We had a plan to get us there – one that still may work. As we pulled together the final stages of a series of projects, we identified the following revenue projections:
- Commissions from contractors on neighborhood insulation projects – around $3,000
- Commissions from contractors on residential solar projects – around $14,000
- Commissions on commercial solar projects by investor – around $15,000
Together with around $4,000 in cash reserves, this would give us enough to hire an initial staff person, with some of their compensation based on additional commissions. They would then be able to accelerate and stream-line our operations to both line up more projects with a high revenue generation potential (particularly community solar arrays) and focus on a deeper membership base working for a cooperative energy future.
The catch has been that both the residential and commercial solar projects are reliant on the Xcel Energy Solar Rewards Rebates. This state mandated rebate program run by our electric utility was originally supposed to be opened in January, but delays in the approval process by the Minnesota Public Utilities Commission pushed the opening date back to early March (supposed to open the morning of Monday March 4th). Then, around 5PM on Friday March 1, Xcel sent out an announcement saying that they were delaying opening the rebate application until the following Monday, March 11, essentially scrapping all the planning we had done to get customer signatures on the rebate applications in order. When the rebates opened on March 11th, our installer partners spent a feverish day getting all of the complex documentation in for all of our projects – projections had already been made that all the rebate funding available would be accounted for by the end of the day. We were told that we would start getting acceptance letters from Xcel at the end of April.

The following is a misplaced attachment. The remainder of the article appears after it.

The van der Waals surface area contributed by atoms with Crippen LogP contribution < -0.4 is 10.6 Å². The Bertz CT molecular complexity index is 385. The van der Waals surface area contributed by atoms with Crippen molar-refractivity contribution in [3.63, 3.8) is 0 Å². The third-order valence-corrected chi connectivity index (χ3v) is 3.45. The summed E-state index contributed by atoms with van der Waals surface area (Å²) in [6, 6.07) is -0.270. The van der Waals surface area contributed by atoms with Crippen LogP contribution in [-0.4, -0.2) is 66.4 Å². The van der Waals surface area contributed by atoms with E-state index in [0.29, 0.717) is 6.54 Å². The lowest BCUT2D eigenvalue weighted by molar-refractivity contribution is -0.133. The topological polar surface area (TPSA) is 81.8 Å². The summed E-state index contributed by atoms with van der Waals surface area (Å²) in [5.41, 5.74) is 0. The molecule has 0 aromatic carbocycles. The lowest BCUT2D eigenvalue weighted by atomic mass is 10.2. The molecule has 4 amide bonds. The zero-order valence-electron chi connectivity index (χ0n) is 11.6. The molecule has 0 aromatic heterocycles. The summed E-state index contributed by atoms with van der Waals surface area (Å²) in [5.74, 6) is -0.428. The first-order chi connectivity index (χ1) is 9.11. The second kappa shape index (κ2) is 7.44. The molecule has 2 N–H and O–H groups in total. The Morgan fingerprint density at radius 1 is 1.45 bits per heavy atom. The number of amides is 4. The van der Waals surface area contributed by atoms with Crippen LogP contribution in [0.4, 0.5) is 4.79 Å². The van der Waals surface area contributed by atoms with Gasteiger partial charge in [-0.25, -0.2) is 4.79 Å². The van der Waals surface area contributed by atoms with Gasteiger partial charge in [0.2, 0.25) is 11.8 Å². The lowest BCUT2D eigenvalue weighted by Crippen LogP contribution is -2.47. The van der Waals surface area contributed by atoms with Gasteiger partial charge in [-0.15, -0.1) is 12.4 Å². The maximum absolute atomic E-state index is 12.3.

Cooperative Energy Futures started a staff search process in February, and slowed this down as the rebate timeline stretched out, ultimately aiming to provide notice by early May. But Xcel started processing the back-log of 2012 applications first, and didn’t get around to the new 2013 ones by the end of April … or the end of May .. or the end of June. In early July, we have received acknowledgement letters on three of the residential solar installations, enough revenue for us to keep well ahead of our current expenses, but far too little to make this crucial hire. This long delay isn’t just a problem for us – the majority of the solar installers in MN have not made money in 6 months or more after hurrying to fill the rebate pipeline with customers and then being forced to wait for the first half of 2013. Many have laid off most of their staff, and will have to hire them back on quickly if the rebates start coming through. Theoretically, we should be hearing back from Xcel Energy on the remainder of solar rebates they have not yet awarded by mid August, but until we know more, we’re largely in a holding pattern. The solar install season is slowly slipping by …
Whether by accident or by design, the current rebate structure, and Xcel Energy’s glacial pace of processing it, is keeping Minnesota’s solar industry from gaining a solid foot-hold. While CEF will survive this debacle, it has deeply delayed, and possibly ruined one big opportunity for us to take the next giant leap forward. We can keep focusing on other opportunities not dependent on rebates, but our insulation work is largely too time intensive per revenue gained to be worthwhile on our limited volunteer capacity, and most of the solar industry is tied up in trying to make decisions around the uncertainty of this rebate cycle.
We do have some promising signs:
- Several potential partners, including the City of Minneapolis, local utilities, and allies in Minnesota’s rural electric co-ops have identified a on-bill financing platform for efficiency and clean energy as a priority. This would allow us to pay the upfront costs of home energy improvement and have the resident pay it back month to month on their energy bill. Because the monthly payments are structured to be less than the energy savings, residents save money from month 1, with no upfront cost.
- Community interest is surging. A recent series of farmers markets and community events has yielded 126 residents signing on to participate in neighborhood insulation and solar bulk-buying, community solar, and weatherization work parties.
- Passion for community solar is blooming city-wide, with local business associations, community organizations, and more coming to us looking to host community solar arrays financed and owned by members of the community.
As we forge ahead, we’re looking for the next round of projects that can get us to that next level of staff capacity, this time in a way that doesn’t require a utility bureaucracy to operate in a timely manner.